The electronics industry requires tight adherence to specific environmental parameters and regulations during shipping and handling. Each type of goods have very different requirements and regulations in terms of temperature, shock and vibration, humidity, and even exposure to light. Deviation from these environmental conditions can have disastrous consequences.
All transportation modes present environmental risks to shipments. Airports and airlines can be especially risky places for temperature-sensitive goods as they do not always have climate-controlled holding areas. With ocean freight, trucks, and rail, there is risk; heat and humidity during a long ocean voyage can provide the perfect environment for mold and mildew to take hold. These problems are especially problematic when shipments are in the hands of third-party logistics companies, which do not always have access to or report complete information about environmental conditions during the time the shipments are in their custody. It creates an environment where there is little accountability.
For electronics and other highly sensitive goods, a real-time, auditable record of proper handling and exceptions in shock and vibration is crucial to maintaining viable product. It also allows the shipper to hand off the delivery with proof and assurance that the shipment was transported and delivered in good condition. Long transit times, multiple modes, third parties and other factors can make it difficult to create an information trail that provides a chain of custody and control as well as the conditions kept during the entire journey from origin to destination.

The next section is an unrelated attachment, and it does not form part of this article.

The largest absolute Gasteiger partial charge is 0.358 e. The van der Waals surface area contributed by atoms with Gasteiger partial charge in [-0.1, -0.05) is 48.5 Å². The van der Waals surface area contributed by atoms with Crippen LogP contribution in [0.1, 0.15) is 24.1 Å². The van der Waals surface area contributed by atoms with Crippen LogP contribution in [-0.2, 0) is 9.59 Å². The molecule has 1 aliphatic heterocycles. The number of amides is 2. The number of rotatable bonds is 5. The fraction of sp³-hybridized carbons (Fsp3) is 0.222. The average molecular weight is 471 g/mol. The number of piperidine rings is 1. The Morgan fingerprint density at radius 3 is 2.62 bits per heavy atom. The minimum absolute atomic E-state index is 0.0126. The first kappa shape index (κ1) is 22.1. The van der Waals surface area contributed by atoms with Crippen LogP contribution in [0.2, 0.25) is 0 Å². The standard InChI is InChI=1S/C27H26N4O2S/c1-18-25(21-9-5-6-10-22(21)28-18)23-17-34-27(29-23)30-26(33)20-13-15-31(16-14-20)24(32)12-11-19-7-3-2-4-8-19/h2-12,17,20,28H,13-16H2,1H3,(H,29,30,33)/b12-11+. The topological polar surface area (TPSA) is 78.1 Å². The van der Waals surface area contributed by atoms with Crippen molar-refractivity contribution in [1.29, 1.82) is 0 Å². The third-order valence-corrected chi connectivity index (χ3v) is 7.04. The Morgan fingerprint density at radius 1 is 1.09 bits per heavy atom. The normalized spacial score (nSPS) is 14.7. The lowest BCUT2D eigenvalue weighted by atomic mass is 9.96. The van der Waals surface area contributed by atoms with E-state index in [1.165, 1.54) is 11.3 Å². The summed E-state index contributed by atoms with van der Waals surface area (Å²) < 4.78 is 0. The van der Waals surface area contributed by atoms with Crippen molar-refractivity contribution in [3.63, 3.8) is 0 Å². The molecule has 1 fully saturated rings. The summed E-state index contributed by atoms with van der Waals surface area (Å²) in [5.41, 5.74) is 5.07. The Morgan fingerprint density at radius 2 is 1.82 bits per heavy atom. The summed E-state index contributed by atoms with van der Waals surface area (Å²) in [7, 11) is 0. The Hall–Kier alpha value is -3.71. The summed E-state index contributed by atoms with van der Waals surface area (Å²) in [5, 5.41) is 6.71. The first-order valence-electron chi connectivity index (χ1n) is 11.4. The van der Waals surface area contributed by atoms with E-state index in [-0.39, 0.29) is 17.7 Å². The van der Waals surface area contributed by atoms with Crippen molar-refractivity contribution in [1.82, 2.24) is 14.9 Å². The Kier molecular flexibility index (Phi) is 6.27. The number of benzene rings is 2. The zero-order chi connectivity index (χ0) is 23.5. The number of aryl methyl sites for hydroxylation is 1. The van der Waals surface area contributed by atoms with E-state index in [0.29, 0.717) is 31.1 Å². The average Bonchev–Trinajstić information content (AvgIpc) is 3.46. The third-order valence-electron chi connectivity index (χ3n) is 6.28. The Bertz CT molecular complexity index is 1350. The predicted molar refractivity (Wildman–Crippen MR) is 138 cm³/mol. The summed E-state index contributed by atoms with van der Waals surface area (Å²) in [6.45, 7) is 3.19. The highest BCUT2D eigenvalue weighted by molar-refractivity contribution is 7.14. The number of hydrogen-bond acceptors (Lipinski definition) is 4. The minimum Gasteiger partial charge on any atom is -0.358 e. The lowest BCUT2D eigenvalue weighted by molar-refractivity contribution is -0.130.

The addition of smart sensors and devices to a shipment enables visibility into not only its whereabouts, but also the current conditions through continuous data logging. The market is growing quickly. The global connected logistics market was valued at $16.8 billion in 2016, and is projected to reach at $27.7 billion by 2023, growing at a compound annual growth rate (CAGR) of 7.60% from 2017 to 2023, according to a recent report from Allied Market Research. “North America was the highest revenue contributor in 2016, accounting for around 42% share,” the report said. “Asia-Pacific is projected to grow at the highest CAGR of 11.0% during the forecast period.”
A key benefit of always-on, real-time data about the shipment and its environment is that it shows the unbroken integrity of proper temperature and other conditions. These low-power tracking devices provide real-time visibility into each shipment regardless of location or carrier, allowing shippers and customers alike to monitor the location, condition, and predicted arrival time of important products and sensitive cargo. When this information is shared among shipping and logistics partners, shipments are faster, more efficient, and less costly—and most importantly, it is possible to guarantee that the environment has been properly controlled end-to-end throughout the shipping process.
How is your organization using sensors in its logistics efforts? Let us know in the comments section below.